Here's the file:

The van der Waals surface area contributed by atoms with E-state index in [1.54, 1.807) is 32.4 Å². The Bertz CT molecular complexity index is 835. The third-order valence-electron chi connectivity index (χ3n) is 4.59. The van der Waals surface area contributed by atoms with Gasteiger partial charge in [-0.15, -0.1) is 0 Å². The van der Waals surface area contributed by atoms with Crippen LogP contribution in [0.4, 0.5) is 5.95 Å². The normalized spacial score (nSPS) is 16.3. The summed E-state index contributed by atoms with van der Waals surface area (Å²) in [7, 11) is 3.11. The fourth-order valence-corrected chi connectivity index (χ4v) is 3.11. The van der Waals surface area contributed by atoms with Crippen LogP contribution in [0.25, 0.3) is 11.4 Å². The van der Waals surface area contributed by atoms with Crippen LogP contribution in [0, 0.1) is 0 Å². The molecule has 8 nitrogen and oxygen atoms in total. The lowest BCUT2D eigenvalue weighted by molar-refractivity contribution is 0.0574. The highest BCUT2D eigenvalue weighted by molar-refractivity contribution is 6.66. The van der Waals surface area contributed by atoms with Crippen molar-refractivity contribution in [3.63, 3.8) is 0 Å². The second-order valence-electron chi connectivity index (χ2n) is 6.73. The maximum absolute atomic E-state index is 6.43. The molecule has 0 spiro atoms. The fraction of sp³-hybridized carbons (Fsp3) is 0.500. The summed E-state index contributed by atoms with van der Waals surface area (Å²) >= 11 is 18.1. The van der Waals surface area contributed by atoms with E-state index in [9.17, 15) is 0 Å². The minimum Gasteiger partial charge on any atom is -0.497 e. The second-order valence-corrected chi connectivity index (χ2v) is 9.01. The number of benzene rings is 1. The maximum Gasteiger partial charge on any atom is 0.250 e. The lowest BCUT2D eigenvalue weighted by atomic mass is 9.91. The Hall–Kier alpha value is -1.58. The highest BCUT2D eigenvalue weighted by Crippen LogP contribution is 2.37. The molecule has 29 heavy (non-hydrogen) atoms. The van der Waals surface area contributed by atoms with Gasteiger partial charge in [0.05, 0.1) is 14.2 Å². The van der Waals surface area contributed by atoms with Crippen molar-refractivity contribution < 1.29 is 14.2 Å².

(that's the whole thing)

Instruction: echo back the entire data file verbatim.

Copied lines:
The van der Waals surface area contributed by atoms with E-state index in [1.54, 1.807) is 32.4 Å². The Bertz CT molecular complexity index is 835. The third-order valence-electron chi connectivity index (χ3n) is 4.59. The van der Waals surface area contributed by atoms with Gasteiger partial charge in [-0.15, -0.1) is 0 Å². The van der Waals surface area contributed by atoms with Crippen LogP contribution in [0.4, 0.5) is 5.95 Å². The normalized spacial score (nSPS) is 16.3. The summed E-state index contributed by atoms with van der Waals surface area (Å²) in [7, 11) is 3.11. The fourth-order valence-corrected chi connectivity index (χ4v) is 3.11. The van der Waals surface area contributed by atoms with Crippen LogP contribution in [0.25, 0.3) is 11.4 Å². The van der Waals surface area contributed by atoms with Crippen LogP contribution in [0, 0.1) is 0 Å². The molecule has 8 nitrogen and oxygen atoms in total. The lowest BCUT2D eigenvalue weighted by molar-refractivity contribution is 0.0574. The highest BCUT2D eigenvalue weighted by molar-refractivity contribution is 6.66. The van der Waals surface area contributed by atoms with Crippen molar-refractivity contribution in [3.63, 3.8) is 0 Å². The second-order valence-electron chi connectivity index (χ2n) is 6.73. The maximum absolute atomic E-state index is 6.43. The molecule has 0 spiro atoms. The fraction of sp³-hybridized carbons (Fsp3) is 0.500. The summed E-state index contributed by atoms with van der Waals surface area (Å²) >= 11 is 18.1. The van der Waals surface area contributed by atoms with E-state index in [9.17, 15) is 0 Å². The minimum Gasteiger partial charge on any atom is -0.497 e. The second-order valence-corrected chi connectivity index (χ2v) is 9.01. The number of benzene rings is 1. The maximum Gasteiger partial charge on any atom is 0.250 e. The lowest BCUT2D eigenvalue weighted by atomic mass is 9.91. The Hall–Kier alpha value is -1.58. The highest BCUT2D eigenvalue weighted by Crippen LogP contribution is 2.37. The molecule has 29 heavy (non-hydrogen) atoms. The van der Waals surface area contributed by atoms with Gasteiger partial charge in [0.05, 0.1) is 14.2 Å². The van der Waals surface area contributed by atoms with Crippen molar-refractivity contribution < 1.29 is 14.2 Å².